Investors flock to Road King's $300m perpetual

The Hong Kong-listed property developer increases the size of its bond after attracting more than $5.5 billion of demand.

Road King Infrastructure, a Chinese property developer, priced a $300 million perpetual bond Monday night, drawing a whopping order book from yield-hungry investors.

The Hong Kong-listed company, rated B1/BB- by Moody's/S&P, launched the Reg S deal ahead of a two-day policy meeting of the US Federal Reserve. But according to Fed fund futures tracked by the CME, a rate hike is not expected until June.

"The lack of supply in the high-yield market and US President Donald Trump's promise to change business taxes helped spur a resumption of risk sentiment in Asia," said a syndicate banker on the deal. 

The demand from investors hit as much as $6.2 billion at its peak, although by the time final guidance had been released and the order book closed, that fell to around $5.5 billion.

Bankers working on the deal hoped the issuer could raise $500 million, double what Road King originally planned. But such a large increase would have required board approval so, in the end, the issuer settled for an extra $50 million. 

The leads —  DBSJP Morgan and HSBC — went out with initial price guidance of the 8.625% area before tightening the deal to 12.5 bp each side of 8.125%. Final pricing of the perpetual non-call five year bond was fixed at par to yield at 7.95%, the tight-end of the marketing range, according to a term sheet seen by FinanceAsia.

"The company's ability to narrow the price range was a testament to strong interest in the credit and the overall liquidity in the market," another banker commented. "Slashing the initial price target by more than 67bp was quiet an achievement."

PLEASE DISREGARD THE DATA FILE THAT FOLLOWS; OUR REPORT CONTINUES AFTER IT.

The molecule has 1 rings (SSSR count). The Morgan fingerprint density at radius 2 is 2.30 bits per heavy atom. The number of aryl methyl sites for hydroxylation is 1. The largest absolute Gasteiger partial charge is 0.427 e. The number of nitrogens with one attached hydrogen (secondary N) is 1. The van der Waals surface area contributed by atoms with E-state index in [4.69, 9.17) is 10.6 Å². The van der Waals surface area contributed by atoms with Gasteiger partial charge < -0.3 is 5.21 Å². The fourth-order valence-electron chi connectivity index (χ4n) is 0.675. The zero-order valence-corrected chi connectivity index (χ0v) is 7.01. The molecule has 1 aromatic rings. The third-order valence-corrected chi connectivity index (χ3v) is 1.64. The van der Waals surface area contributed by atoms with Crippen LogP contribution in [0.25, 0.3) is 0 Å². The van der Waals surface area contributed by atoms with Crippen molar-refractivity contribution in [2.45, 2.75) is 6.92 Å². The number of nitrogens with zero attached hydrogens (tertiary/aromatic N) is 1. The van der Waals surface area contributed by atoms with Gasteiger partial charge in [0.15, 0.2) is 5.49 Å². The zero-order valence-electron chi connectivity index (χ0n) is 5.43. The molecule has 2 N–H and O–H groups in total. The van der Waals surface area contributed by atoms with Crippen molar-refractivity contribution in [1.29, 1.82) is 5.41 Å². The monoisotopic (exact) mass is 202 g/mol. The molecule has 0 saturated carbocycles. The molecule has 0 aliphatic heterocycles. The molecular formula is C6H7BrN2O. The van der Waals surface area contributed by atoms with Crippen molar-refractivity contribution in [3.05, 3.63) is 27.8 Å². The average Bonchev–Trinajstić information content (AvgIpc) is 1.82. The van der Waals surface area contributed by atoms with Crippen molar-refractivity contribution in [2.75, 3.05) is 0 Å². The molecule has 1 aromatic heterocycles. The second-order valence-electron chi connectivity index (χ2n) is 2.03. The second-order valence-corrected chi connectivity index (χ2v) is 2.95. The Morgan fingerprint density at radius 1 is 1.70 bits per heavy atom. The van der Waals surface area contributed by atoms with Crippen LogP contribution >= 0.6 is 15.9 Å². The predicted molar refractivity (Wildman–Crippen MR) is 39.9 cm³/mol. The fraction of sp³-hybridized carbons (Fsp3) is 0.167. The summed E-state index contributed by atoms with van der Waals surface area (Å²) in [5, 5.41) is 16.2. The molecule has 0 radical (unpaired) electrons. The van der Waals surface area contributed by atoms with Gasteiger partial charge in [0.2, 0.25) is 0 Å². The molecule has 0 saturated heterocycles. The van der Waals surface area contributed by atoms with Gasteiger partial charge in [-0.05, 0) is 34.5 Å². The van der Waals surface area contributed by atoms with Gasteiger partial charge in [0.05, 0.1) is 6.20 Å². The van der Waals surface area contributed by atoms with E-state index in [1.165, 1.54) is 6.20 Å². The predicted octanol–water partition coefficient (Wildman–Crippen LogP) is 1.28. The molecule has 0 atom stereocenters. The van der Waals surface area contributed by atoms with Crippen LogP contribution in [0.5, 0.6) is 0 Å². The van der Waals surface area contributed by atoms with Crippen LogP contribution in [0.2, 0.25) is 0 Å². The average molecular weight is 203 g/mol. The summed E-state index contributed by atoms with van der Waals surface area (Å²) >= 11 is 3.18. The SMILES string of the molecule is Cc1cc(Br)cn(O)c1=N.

The closest comparables were New World Development's $1.2 billion 5.75% fixed-for-life perpetual bond and Li & Fung's $650 million 5.25% perpetual bond, bankers said. The former was trading on a cash price of 98.6 to yield 5.84%, while the latter was trading on 89% to yield 6%.

Unlike most perpetual bonds which feature a call option, Road King did not impose a step-up mechanism. But the distribution rate will increase by 3% in the event of a covenant breach, according to the term sheet.

In a February 13 research note, S&P said Road King's perpetual bonds had minimal equity content because the bonds carry a senior unsecured obligation. "We would treat 100% of the principal as debt and 100% of the distribution as interest expenses in our ratio calculations," analysts at S&P wrote in the note.

The new deal, under the name RKP Overseas Finance 2016 (A) Ltd, performed well in the secondary market on Tuesday. It was quoted on a cash price of 102.50 to yield 7.34%, according to market data.

Fund managers took 64% of the deal, private banks 27%, insurers 4%, banks 3% and others 2%. Asian accounts were allocated 93%, with the rest being sold to investors in Europe.

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